PRETEND IT'S LOVE
BOOK #2 IN THE BEHIND THE BAR SERIES
Bar manager Paul Chapman is sick of his family’s traditional ideals. Marriage, babies, and a white picket fence? Not his gig. But now that his ‘golden child’ big brother is tying the knot, Paul’s screwed. His ex will be there…and she’s having his cousin’s baby. Unless he wants to show up to the wedding alone and face his family’s scrutiny, he needs a girl on his arm. Now.
Cocktail specialist Libby Harris has spent her life earning the nickname Little Miss Perfect, all to win the love of her wealthy, controlling father. But she deviated from his plan, and now her business is on shaky ground. If it fails, she might as well kiss his respect—and her dream—good-bye. Her only hope? Convince the hottest bar in town to take on her product.
Luckily for her, the owner’s brother is sexy as sin and in need of a perfect girlfriend…
CAN THIS BE READ AS A STANDALONE?
Is this book available in languages other than english?
Not at this stage.
IS THIS BOOK AVAILABLE IN AUDIO?
Not at this stage.
Excerpt from PRETEND IT'S LOVE
There were plenty of other things Paul Chapman would rather be doing than watching two people make googoo eyes at each other. He could stab himself in the eye with a steak knife. Or listen to his mother talk ad nauseam about the intricacies of the floral arrangements.
Either would be preferable.
“Man, you’ve got to lighten up.” Noah Reid, his best friend and soon to be fellow groomsman, elbowed him in
the ribs. “You look like you’re about to go all Friday the Thirteenth.”
“I hate pretentious parties.” He shoved a bite-size piece of toast with smoked salmon into his mouth. “And I hate this stupid, tiny food.”
“What did you expect?”
Noah had a point. Paul should have known what he was in for the second his brother announced the engagement party would be held in his fiancée’s family home in Toorak, aka the “old money” part of Melbourne. The Greenes were rolling in it. It was fitting that they’d be drinking the fanciest champagne on the market and eating food that looked fit for a dollhouse.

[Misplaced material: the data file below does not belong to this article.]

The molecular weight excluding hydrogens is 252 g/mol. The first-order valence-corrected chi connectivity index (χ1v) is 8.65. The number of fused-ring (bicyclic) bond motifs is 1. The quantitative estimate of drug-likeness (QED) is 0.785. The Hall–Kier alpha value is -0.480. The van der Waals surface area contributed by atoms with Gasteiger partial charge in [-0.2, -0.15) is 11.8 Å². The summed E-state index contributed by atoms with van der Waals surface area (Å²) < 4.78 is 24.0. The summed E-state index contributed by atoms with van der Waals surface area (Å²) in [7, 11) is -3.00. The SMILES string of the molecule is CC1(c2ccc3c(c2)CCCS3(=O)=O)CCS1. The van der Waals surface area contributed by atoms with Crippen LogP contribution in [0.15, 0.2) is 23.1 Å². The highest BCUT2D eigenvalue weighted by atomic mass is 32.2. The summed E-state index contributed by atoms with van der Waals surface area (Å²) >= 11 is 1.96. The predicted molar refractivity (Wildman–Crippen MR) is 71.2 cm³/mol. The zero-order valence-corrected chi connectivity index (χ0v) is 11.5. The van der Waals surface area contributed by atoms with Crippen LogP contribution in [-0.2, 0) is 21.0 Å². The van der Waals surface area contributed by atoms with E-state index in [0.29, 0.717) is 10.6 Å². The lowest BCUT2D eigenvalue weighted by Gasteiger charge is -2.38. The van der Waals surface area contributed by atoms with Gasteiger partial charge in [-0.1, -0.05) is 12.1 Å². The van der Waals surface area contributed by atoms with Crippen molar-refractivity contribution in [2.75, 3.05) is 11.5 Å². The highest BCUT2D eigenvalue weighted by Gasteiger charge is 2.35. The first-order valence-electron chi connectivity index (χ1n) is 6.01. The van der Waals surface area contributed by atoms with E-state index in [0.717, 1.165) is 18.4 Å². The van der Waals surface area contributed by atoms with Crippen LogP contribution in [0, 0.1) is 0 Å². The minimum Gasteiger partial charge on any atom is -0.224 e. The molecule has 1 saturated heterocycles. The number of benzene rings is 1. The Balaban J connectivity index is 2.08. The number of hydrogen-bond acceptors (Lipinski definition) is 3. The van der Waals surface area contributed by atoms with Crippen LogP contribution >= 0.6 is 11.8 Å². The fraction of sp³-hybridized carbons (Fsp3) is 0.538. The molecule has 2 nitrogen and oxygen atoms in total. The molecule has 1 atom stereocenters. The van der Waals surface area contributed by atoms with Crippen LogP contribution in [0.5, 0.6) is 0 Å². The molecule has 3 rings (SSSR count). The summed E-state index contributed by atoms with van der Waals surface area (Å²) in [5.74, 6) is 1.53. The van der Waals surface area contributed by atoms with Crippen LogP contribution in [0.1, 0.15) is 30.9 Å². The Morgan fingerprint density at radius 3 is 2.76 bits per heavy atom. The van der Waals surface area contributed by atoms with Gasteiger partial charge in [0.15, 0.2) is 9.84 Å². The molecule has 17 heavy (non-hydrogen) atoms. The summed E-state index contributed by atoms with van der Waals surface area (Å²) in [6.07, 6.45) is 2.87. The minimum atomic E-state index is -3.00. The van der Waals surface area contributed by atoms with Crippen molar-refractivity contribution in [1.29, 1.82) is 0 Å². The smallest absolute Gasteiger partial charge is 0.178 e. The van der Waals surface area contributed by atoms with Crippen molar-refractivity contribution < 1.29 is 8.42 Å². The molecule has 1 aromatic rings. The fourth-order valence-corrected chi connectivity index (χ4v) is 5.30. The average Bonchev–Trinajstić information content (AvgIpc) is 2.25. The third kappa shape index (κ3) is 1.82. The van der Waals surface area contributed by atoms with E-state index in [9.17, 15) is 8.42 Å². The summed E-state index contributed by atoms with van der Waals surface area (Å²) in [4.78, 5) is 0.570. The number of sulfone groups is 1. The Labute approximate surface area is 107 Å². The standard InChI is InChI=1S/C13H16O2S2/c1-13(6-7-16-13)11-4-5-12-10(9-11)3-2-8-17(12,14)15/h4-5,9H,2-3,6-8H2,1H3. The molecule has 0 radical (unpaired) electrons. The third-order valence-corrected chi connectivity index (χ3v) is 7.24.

“Is it so bad that I want a burger and a beer?”
Noah laughed. “If you’re still hungry we’ll do a Macca’s run on the way home.”
Paul watched the happy couple. His big brother looked more satisfied than he’d ever seen him, and Gracie, his pintsize wife-to-be, wore a smile that managed to out-sparkle her impressive engagement ring.
“Reckon that will be us one day?” Noah asked, studying Des and Gracie as though they were an alien species.
“No way. Marriage is for chumps.” Paul screwed up his nose. “I’m only here because of Des.”
Stomach grumbling, his eyes roamed, already on the hunt for something else to eat. The current options were miniscule sushi rolls and pieces of raw fish. What was the point of eating something if you weren’t going to bother cooking it first?
He brought a champagne flute to his lips and knocked back the remainder of his drink. It wasn’t his poison of< choice but it was alcoholic. Better than nothing.
A gloomy funk had descended over Paul ever since the engagement had been announced. He was happy for
his brother, of course. Gracie was good for him and they’d worked hard to get past the early hurdles in their relationship. But it was just another opportunity for Des to prove to their family that he was the favorite. The golden child. The chosen one.
The son who would live up to all their expectations.
Des ran the restaurant and bar, First, where Paul worked. His big brother’s success in business would be
further complemented by a wedding. Then it wouldn’t be long before the bambini arrived, and Paul would never have a hope of catching him.
A waiter walked past carrying a tray of freshly filled champagne flutes. Paul switched his empty glass for a full one and downed half of it in a single gulp.
“Whoa there. You’re drinking like an eighteen-year-old girl at O week.” Noah shook his head, laughing. “I don’t want to be holding your hair back later tonight when that all comes back up.”